Based on these findings, students that were highly conscientious and disciplined tended to perform the best academically. These students reported having a strong work ethic and being highly reliable. Likewise, they described themselves as being able to do work when most other students choose to do more enjoyable activities.  Similarly, grit showed to be a strong predictor of student grades. Those that were pursuing their goals with passion and perseverance tended to do better in school. 

At the same time, those students with more confidence that they could complete their goals (i.e., self-efficacy) were performing better. Specifically, we found the group of students who said they constantly pushed themselves to do their best and were in pursuit of personal excellence were actually performing the best in school. 

As we obtained this evidence that non-cognitive skills were predicting current grades, we then asked ourselves…can these skills predict students’ future grades?  With this question in mind, we tested students in August and then waited around all year.  In May, we then re-tested them while also collecting data on their 4th quarter grades.  In correlating their scores on the Intrinsic Profile from when the students first took the assessment in August to their 4th quarter grades collected in May, we found a correlation of r = .48.  The students’ non-cognitive skills predicted their academic performance – nine months later.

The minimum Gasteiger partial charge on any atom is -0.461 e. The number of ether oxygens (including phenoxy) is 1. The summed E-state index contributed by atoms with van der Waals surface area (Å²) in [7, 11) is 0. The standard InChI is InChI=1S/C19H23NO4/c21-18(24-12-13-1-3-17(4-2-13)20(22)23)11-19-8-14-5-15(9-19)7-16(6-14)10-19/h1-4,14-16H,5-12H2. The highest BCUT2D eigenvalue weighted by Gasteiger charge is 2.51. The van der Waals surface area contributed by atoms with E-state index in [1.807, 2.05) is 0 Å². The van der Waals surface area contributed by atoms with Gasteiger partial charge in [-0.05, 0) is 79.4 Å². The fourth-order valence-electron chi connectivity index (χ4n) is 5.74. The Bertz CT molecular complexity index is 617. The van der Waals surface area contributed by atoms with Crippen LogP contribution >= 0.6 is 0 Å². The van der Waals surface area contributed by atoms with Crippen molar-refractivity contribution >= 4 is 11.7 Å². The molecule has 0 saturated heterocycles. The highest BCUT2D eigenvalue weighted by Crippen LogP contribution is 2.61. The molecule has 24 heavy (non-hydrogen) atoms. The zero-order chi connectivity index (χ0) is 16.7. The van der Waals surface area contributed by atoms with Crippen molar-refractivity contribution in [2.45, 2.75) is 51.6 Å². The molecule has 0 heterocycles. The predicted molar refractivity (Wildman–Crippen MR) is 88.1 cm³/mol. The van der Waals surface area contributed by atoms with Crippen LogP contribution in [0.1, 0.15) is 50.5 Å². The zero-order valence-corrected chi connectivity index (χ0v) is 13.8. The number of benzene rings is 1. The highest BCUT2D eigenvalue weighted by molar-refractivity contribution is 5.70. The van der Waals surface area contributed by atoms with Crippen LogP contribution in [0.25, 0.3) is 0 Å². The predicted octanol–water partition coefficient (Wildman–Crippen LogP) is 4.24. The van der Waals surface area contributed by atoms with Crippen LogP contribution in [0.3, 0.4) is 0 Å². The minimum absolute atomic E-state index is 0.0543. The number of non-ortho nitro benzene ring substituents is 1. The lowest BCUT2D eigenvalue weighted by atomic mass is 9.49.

As Sir Francis Bacon once said, “Knowledge is power.”  Equipped with knowledge on students’ non-cognitive skills, educational institutions can utilize this information about their students to be much more proactive in their attempts to help students succeed.  Instead of the reactive approach often found in schools today, where educators wait to address students’ needs once the student begins to show academic struggles, educational institutions can utilize non-cognitive student data to ensure students get the resources and support they need to succeed in school in a much more proactive and preventative manner.